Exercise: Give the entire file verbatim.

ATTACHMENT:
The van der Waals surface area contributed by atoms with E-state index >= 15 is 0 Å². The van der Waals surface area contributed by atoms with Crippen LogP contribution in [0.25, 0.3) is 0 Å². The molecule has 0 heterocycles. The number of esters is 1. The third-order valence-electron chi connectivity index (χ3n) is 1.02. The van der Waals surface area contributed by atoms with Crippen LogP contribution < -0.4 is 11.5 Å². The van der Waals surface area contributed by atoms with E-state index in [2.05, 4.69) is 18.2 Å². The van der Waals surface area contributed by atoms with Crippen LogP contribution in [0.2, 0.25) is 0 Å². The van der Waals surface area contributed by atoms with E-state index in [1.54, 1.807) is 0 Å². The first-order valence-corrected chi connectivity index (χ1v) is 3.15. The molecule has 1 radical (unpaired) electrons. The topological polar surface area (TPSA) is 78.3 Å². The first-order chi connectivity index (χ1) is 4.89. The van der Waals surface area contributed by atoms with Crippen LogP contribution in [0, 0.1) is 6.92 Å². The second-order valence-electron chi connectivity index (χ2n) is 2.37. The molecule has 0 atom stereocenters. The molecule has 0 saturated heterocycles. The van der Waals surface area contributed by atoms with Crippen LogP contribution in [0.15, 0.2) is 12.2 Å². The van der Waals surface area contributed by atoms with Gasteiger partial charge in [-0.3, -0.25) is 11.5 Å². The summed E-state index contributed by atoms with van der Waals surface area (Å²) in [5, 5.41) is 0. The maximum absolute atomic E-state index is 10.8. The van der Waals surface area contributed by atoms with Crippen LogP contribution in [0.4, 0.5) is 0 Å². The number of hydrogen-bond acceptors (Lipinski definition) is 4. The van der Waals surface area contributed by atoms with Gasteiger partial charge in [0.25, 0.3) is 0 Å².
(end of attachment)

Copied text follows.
The van der Waals surface area contributed by atoms with E-state index >= 15 is 0 Å². The van der Waals surface area contributed by atoms with Crippen LogP contribution in [0.25, 0.3) is 0 Å². The molecule has 0 heterocycles. The number of esters is 1. The third-order valence-electron chi connectivity index (χ3n) is 1.02. The van der Waals surface area contributed by atoms with Crippen LogP contribution < -0.4 is 11.5 Å². The van der Waals surface area contributed by atoms with E-state index in [2.05, 4.69) is 18.2 Å². The van der Waals surface area contributed by atoms with Crippen LogP contribution in [0.2, 0.25) is 0 Å². The van der Waals surface area contributed by atoms with E-state index in [1.54, 1.807) is 0 Å². The first-order valence-corrected chi connectivity index (χ1v) is 3.15. The molecule has 1 radical (unpaired) electrons. The topological polar surface area (TPSA) is 78.3 Å². The first-order chi connectivity index (χ1) is 4.89. The van der Waals surface area contributed by atoms with Crippen LogP contribution in [0, 0.1) is 6.92 Å². The second-order valence-electron chi connectivity index (χ2n) is 2.37. The molecule has 0 atom stereocenters. The molecule has 0 saturated heterocycles. The van der Waals surface area contributed by atoms with Crippen LogP contribution in [0.15, 0.2) is 12.2 Å². The van der Waals surface area contributed by atoms with Gasteiger partial charge in [-0.3, -0.25) is 11.5 Å². The summed E-state index contributed by atoms with van der Waals surface area (Å²) in [5, 5.41) is 0. The maximum absolute atomic E-state index is 10.8. The van der Waals surface area contributed by atoms with Crippen LogP contribution in [0.4, 0.5) is 0 Å². The number of hydrogen-bond acceptors (Lipinski definition) is 4. The van der Waals surface area contributed by atoms with Gasteiger partial charge in [0.25, 0.3) is 0 Å².